Global Markets Volatile as Concerns Mount over China’s Economic Recovery and Inflation Worries

China's Economic Recovery and Inflation Worries | The Entrepreneur Review

US equity futures stumbled, and European stocks remained uncertain as fears surrounding China’s economic rebound intensified, while investors awaited key American price data later in the week and Global markets volatile as concerns china’s economic recovery and inflation worries

The S&P and Nasdaq Drop

The S&P 500 and Nasdaq 100 futures dropped approximately 0.3% and 0.4% respectively, following a decline in American equities on Friday after wage data indicated persistent inflationary pressures.

The Stoxx Europe 600 index experienced fluctuations following its largest weekly decline since mid-March. The mining sector bore the brunt of the downturn, as iron ore and copper prices slumped. Rio Tinto Group suffered a decline of over 1% after its chairman cautioned against challenges from China concerning raw materials. Conversely, Bayer AG saw a surge of up to 3.2% after reports suggested the pharmaceutical giant is considering spinning off its agricultural chemicals business.

Amid concerns that high-interest rates may strain economies, equities have experienced a sluggish start to the second half of the year. US Treasury Secretary Janet Yellen acknowledged the possibility of a US recession over the weekend, emphasizing the persistent issue of high inflation.

A shift in focus needed

Nicolo Bocchin, global head of fixed income at Azimut Group, remarked, “Everyone is looking at inflation or has been looking at inflation for a long time. Now it’s time to look at growth,” highlighting the need for a shift in focus.

Market participants will closely analyze US inflation figures to gain insights into the Federal Reserve’s expected policy trajectory and the mounting risk of a recession. Additionally, Tuesday’s UK jobs data will play a pivotal role in determining the Bank of England’s policy decision in August.

The 10-year Treasury yield remained relatively unchanged around 4%, while the two-year yield dropped by approximately three basis points to 4.92%. The dollar gauge remained steady.

Asia’s Equity Benchmark Decline

Across Asia, equity benchmarks experienced a fourth consecutive day of decline, on track for their lowest close in over a month. Shares in Hong Kong and mainland China initially rallied, buoyed by optimism that Beijing’s regulatory crackdown on Chinese tech firms was nearing its end. However, gains were pared as Chinese data revealed further declines in factory-gate prices and a slowdown in core inflation. Consequently, the offshore yuan turned negative after the release of the data.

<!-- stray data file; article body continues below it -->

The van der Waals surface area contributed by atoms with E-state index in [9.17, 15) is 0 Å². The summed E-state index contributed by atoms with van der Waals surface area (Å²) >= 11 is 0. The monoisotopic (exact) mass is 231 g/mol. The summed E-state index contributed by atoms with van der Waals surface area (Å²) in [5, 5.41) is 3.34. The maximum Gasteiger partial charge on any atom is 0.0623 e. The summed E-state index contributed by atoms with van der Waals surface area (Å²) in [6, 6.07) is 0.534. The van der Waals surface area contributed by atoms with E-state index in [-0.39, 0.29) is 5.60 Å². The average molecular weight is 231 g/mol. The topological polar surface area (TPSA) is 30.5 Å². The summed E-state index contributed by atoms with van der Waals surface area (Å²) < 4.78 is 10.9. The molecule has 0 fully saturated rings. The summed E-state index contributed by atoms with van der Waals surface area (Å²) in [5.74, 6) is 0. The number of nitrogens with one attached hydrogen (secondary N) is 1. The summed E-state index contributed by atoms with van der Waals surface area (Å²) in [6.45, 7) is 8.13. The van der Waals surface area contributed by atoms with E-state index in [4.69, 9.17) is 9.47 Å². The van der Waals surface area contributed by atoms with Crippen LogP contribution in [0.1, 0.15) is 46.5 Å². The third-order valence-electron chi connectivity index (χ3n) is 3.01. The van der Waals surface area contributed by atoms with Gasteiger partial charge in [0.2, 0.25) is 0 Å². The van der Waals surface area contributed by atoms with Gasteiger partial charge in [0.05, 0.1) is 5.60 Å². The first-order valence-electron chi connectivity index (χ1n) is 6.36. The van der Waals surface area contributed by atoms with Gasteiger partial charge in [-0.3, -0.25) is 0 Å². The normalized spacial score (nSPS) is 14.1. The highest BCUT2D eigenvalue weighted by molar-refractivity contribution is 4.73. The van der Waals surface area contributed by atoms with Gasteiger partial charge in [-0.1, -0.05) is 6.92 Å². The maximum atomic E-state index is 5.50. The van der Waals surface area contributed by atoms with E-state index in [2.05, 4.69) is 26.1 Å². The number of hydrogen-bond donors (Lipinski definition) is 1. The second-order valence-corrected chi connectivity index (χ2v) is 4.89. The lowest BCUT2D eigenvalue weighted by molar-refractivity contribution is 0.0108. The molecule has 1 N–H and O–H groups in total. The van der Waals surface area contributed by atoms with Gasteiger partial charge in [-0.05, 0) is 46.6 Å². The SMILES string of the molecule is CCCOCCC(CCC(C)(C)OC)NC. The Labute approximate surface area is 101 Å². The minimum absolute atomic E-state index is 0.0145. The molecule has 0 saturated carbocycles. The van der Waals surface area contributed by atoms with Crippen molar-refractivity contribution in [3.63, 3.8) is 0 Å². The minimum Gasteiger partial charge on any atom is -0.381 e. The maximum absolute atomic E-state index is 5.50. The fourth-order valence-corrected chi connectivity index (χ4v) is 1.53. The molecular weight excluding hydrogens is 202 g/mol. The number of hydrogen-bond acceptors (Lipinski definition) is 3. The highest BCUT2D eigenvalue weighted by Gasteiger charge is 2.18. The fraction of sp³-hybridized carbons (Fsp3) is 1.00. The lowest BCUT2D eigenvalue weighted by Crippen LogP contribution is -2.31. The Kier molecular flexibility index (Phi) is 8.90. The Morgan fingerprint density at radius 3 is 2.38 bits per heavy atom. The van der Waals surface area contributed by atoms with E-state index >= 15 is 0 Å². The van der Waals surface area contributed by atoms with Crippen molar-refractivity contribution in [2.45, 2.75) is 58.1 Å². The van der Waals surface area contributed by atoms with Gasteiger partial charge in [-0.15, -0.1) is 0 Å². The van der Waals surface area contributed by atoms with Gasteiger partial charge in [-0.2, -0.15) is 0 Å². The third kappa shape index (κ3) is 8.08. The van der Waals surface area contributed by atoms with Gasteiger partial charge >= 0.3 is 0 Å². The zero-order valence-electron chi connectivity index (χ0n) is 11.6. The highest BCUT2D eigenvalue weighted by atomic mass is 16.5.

Zhaopeng Xing, senior China strategist at Australia & New Zealand Banking Group Ltd, noted, “It is clear that China is facing excess supply now… Demand side policies will be in need,” signaling expectations for fiscal stimulus ahead of China’s July Politburo meeting.

The U.S. Jobs Data

Last week’s US jobs data dampened speculations of the Federal Reserve leaving interest rates unchanged this month. While payroll figures fell short of estimates, they indicated that wage inflation continues to pose a threat to the Fed’s battle against inflationary pressures.

Market participants will closely monitor this week’s US consumer prices data. Bloomberg economists anticipate a drop to 3.1% in the headline number, but this is unlikely to deter the Fed from considering a rate hike at its upcoming meeting.

Ed Yardeni, president of his namesake research firm, stated that downside surprises in inflation indicators could fuel market optimism and potentially propel the S&P 500 above current levels. Conversely, higher-than-expected inflation readings may heighten concerns that the Fed will need to tighten monetary policy to mitigate inflation, potentially leading to a recession.

Meanwhile, oil prices experienced a minor dip on Monday following two consecutive weeks of gains, while gold remained relatively stable.

Source: Yahoo Finance
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